2. In this opinion piece, authors suggest that that the in-depth studies of behavioral ecologists on wildlife may have an important role in conservation by elevating species’ status from mundane to charismatic and often sparking public empathy; and In protected areas that sanction exploitation, it may also be important to understand individuals' behavioral and life-history responses to management decisions.
3. More generally, behavioral ecologists will only be listened to, and their contributions considered of conservation importance, if they become more involved in decision-making processes as witnessed by several prominent examples that have supported the establishment of protected areas.
WCS Media Contact:  Stephen Sautner, 7182203682, ssautner@wcs.org

Study and Journal:  "Can behavioural ecologists help establish protected areas?"   from  Philosophical Transactions of the Royal Society B: Biological Sciences
WCS Co-Author(s):  Joel Berger , WCS North America Program

Scientists + Wildlife Managers = Better Conservation
Credit: Julie Larsen Maher/WCS
1. Even though wildlife managers view science as critical to their decision-making processes and strongly support scientific research, particularly when research directly addresses their information needs, they reported problems in accessing final results and highlighted the need to access raw ecological data from research undertaken within protected areas.
2. Scientists need to engage more with managers through all steps of the research process, from project design and implementation through to scientific publication and end-of-project agreements.
3. The analysis calls for a greater awareness of the geo-political context under which science is undertaken, and for increased scientific participation through an inclusive approach that recognizes, and gives credit to, a wider diversity of scientific contributions and expertise.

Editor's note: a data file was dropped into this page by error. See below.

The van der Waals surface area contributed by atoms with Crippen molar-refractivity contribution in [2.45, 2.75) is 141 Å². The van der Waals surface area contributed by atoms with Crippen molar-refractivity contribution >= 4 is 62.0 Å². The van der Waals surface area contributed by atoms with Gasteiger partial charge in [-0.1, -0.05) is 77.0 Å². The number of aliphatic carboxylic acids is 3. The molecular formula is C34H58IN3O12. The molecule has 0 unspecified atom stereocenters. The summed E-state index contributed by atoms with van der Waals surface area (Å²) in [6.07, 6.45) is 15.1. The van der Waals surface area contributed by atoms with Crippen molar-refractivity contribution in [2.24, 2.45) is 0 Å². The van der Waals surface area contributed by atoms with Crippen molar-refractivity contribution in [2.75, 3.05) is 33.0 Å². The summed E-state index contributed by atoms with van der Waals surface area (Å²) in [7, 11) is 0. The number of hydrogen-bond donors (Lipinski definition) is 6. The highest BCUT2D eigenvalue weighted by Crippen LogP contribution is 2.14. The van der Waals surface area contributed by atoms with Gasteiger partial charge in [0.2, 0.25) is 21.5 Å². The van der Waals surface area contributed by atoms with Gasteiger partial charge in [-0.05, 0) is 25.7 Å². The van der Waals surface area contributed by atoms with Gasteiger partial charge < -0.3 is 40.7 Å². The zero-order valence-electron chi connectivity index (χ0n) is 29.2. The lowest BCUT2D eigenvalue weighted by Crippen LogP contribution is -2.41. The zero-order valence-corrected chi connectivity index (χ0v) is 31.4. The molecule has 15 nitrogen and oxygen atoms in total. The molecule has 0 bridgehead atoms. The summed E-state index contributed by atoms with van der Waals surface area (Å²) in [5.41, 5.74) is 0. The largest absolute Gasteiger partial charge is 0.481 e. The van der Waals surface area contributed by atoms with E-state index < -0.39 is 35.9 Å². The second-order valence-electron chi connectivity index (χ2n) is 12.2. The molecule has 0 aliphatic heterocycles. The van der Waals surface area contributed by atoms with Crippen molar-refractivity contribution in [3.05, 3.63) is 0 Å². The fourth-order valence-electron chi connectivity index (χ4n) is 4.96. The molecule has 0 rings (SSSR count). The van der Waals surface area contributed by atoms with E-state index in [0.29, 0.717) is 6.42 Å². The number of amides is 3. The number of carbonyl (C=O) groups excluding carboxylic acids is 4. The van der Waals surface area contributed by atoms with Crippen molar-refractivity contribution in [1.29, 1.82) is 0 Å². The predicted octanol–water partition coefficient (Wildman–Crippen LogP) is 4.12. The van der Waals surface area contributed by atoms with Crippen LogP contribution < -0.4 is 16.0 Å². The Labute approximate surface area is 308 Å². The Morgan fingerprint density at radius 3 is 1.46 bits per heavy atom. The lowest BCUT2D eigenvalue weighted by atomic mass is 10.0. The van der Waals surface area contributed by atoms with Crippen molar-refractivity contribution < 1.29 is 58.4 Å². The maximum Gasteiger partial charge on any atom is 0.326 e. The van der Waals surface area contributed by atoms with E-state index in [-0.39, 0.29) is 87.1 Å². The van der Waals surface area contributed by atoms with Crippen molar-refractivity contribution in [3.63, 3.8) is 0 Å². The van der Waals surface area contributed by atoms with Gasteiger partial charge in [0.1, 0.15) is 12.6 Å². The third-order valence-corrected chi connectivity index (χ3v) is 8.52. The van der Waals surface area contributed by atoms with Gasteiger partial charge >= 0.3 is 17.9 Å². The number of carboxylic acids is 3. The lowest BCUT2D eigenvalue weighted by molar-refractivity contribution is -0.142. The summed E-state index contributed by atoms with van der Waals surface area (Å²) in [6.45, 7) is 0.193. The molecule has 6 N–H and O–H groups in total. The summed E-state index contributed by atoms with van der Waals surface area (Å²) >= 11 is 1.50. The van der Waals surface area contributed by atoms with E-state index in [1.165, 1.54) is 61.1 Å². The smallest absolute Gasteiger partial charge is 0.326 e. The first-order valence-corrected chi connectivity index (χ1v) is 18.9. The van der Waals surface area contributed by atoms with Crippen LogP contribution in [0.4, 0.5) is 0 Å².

WCS Media Contact:  Stephen Sautner, 7182203682, ssautner@wcs.org

Study and Journal:  "Bridging the divide between scientists and decision-makers: How behavioural ecologists can increase the conservation impact of their research?"   from  Philosophical Transactions of the Royal Society B: Biological Sciences
WCS Co-Author(s):  Sarah Durant , WCS Tanzania program

Zigging and Zagging to Avoid Predators
Credit: Julie Larsen Maher/WCS
1. Researchers measured how northern Yellowstone elk (Cervus elaphus) responded to wolves (Canis lupus) and cougars (Puma concolor), and found that elk seek out places and times where and when predators are least active to minimize threats from multiple predators simultaneously.
2. This enabled elk to avoid one predator without necessarily increasing its exposure to the other.
3. The authors argue that a multi-predator framework that looks at how species hunt in different places and times is vital to understand the causes and consequences of prey response to predation risk in environments with more than one predator.
WCS Media Contact:  Stephen Sautner, 7182203682, ssautner@wcs.org

Study and Journal:  "Do prey select for vacant hunting domains to minimize a multi-predator threat?"   from  Ecology Letters
WCS Co-Author(s):  Toni Ruth , WCS North America Program

Do you Really Like Wildlife?
Credit: Cristian Samper/WCS
1. Having support from stakeholders is critical to achieving conservation success, but few approaches account for bias arising from reporting errors; that is, reporting a positive attitude towards conservation when the respondent actually does not have one (a false positive error), or not reporting a positive attitude when the respondent is positive towards conservation (a false negative error).
2. Researchers used a Bayesian hierarchical model to quantify attitudes toward Asian elephants (Elephas maximus) in India’s Kaziranga Karbi Anglong landscape to allow for a more accurate assessment of stakeholder attitudes.